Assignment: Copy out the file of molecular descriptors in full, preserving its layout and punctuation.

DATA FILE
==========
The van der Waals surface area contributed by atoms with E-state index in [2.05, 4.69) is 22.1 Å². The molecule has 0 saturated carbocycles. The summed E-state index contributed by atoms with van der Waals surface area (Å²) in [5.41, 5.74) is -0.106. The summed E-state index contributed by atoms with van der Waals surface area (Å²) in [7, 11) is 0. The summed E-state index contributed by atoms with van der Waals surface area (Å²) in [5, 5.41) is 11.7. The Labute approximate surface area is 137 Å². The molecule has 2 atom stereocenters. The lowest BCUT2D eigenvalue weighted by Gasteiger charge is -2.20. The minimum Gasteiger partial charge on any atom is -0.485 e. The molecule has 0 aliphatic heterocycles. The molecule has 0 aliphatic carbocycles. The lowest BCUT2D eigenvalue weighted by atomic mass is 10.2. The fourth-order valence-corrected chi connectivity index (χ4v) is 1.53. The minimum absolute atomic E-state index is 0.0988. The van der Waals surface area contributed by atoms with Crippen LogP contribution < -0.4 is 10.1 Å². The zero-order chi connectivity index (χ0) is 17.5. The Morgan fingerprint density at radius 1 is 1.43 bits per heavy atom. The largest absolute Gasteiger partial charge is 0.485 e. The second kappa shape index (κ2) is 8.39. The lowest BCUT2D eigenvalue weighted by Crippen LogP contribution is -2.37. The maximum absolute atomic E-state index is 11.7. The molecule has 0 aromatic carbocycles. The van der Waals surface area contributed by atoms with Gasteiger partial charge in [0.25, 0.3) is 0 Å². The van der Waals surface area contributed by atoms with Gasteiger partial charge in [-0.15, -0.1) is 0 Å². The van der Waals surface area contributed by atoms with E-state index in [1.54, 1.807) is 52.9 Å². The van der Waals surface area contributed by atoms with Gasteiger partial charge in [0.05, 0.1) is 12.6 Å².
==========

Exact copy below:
The van der Waals surface area contributed by atoms with E-state index in [2.05, 4.69) is 22.1 Å². The molecule has 0 saturated carbocycles. The summed E-state index contributed by atoms with van der Waals surface area (Å²) in [5.41, 5.74) is -0.106. The summed E-state index contributed by atoms with van der Waals surface area (Å²) in [7, 11) is 0. The summed E-state index contributed by atoms with van der Waals surface area (Å²) in [5, 5.41) is 11.7. The Labute approximate surface area is 137 Å². The molecule has 2 atom stereocenters. The lowest BCUT2D eigenvalue weighted by Gasteiger charge is -2.20. The minimum Gasteiger partial charge on any atom is -0.485 e. The molecule has 0 aliphatic heterocycles. The molecule has 0 aliphatic carbocycles. The lowest BCUT2D eigenvalue weighted by atomic mass is 10.2. The fourth-order valence-corrected chi connectivity index (χ4v) is 1.53. The minimum absolute atomic E-state index is 0.0988. The van der Waals surface area contributed by atoms with Crippen LogP contribution < -0.4 is 10.1 Å². The zero-order chi connectivity index (χ0) is 17.5. The Morgan fingerprint density at radius 1 is 1.43 bits per heavy atom. The largest absolute Gasteiger partial charge is 0.485 e. The second kappa shape index (κ2) is 8.39. The lowest BCUT2D eigenvalue weighted by Crippen LogP contribution is -2.37. The maximum absolute atomic E-state index is 11.7. The molecule has 0 aromatic carbocycles. The van der Waals surface area contributed by atoms with Gasteiger partial charge in [0.25, 0.3) is 0 Å². The van der Waals surface area contributed by atoms with Gasteiger partial charge in [-0.15, -0.1) is 0 Å². The van der Waals surface area contributed by atoms with E-state index in [1.54, 1.807) is 52.9 Å². The van der Waals surface area contributed by atoms with Gasteiger partial charge in [0.05, 0.1) is 12.6 Å².